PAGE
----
Pontiac is a city in the U.S. state of Michigan named after the Ottawa Chief Pontiac. As of the 2000 census, the city had a total population of 66,337. It is the county seat of Oakland County. Considered a satellite city of Detroit, it is surrounded by affluent Metro Detroit suburbs. The city is best-known for its General Motors manufacturing plants (GM's primary truck plant was formerly in Pontiac) and the GM automobile brand, Pontiac, which was first produced in and named after the city. Also of note is the Pontiac Silverdome, the stadium that hosted the Detroit Lions from 1975 until 2002 when they moved back to Downtown Detroit. On February 20, 2009 the State of Michigan placed the city into receivership, and the Department of Treasury appointed Fred Leeb the city's emergency financial manager in March 2009.

Intellectual Property Law Lawyers In Pontiac Michigan

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What is intellectual property law?

Under intellectual property law, owners are granted certain exclusive rights to a variety of intangible assets, such as musical, literary, and artistic works; discoveries and inventions; and words, phrases, symbols, and designs. Common types of intellectual property include copyrights, trademarks, patents, industrial design rights and trade secrets. Intellectual property law involves advising and assisting individuals and businesses on the development, use, and protection of intellectual property -- which includes ideas, artistic creations, engineering processes, scientific inventions, and more.

Answers to intellectual property law issues in Michigan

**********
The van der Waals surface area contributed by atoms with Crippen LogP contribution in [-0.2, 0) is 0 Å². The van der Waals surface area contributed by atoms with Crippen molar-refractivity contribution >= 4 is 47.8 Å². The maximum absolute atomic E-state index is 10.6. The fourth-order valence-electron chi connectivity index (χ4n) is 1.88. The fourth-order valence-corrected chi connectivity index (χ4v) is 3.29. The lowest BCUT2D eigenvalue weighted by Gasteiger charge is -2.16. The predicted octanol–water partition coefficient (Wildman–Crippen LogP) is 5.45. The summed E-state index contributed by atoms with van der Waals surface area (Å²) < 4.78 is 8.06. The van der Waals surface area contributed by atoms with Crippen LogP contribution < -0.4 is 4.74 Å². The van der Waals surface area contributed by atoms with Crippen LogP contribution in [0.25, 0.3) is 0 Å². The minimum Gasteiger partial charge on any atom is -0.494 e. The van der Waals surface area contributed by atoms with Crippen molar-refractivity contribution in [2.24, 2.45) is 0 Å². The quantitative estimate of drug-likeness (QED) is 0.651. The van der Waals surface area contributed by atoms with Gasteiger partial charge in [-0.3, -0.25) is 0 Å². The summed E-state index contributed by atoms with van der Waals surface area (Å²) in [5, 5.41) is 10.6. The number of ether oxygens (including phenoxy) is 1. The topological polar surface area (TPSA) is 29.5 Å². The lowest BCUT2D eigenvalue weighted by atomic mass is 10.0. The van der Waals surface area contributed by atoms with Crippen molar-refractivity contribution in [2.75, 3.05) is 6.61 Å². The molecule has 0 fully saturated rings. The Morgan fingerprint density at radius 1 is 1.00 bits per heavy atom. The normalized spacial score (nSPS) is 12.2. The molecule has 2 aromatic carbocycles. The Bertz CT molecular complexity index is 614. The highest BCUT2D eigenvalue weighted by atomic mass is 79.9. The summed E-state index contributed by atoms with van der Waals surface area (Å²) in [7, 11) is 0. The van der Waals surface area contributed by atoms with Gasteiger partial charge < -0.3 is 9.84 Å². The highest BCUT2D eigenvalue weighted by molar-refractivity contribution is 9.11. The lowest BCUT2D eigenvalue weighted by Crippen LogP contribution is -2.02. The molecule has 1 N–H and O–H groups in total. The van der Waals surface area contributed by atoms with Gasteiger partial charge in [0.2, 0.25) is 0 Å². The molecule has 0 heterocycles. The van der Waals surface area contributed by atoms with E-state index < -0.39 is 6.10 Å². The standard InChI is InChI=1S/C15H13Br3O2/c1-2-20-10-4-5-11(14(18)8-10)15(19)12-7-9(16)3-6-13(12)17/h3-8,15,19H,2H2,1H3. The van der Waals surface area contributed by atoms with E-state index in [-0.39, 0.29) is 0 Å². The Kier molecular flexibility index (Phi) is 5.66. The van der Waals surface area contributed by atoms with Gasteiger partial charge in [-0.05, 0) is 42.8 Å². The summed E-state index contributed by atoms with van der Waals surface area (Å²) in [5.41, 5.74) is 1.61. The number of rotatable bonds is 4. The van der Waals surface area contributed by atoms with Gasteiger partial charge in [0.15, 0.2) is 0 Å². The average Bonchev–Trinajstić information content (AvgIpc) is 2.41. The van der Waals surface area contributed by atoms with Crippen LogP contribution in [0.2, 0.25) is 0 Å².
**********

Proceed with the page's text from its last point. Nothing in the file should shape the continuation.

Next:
A patent is a document issued by the U.S. Patent and Trademark Office (PTO) that grants a monopoly for a limited...

Some types of inventions will not qualify for a patent, no matter how interesting or important they are. For example...

In the context of a patent application, an invention is considered novel when it is different from all...

Once a patent is issued, it is up to the owner to enforce it. If friendly negotiations fail, enforcement involves...

Patent protection usually ends when the patent expires.

For all utility patents filed before June 8, 1995,...

Typically, inventor-employees who invent in the course of their employment are bound by employment agreements that...

On its own, a patent has no value. A patent becomes valuable only when a patent owner takes action to profit from...

Copyright protects works such as poetry, movies, video games, videos, DVDs, plays, paintings, sheet music, recorded...

For works published after 1977, the copyright lasts for the life of the author plus 70 years. However, if the work...

The term "trademark" is commonly used to describe many different types of devices that label, identify, and...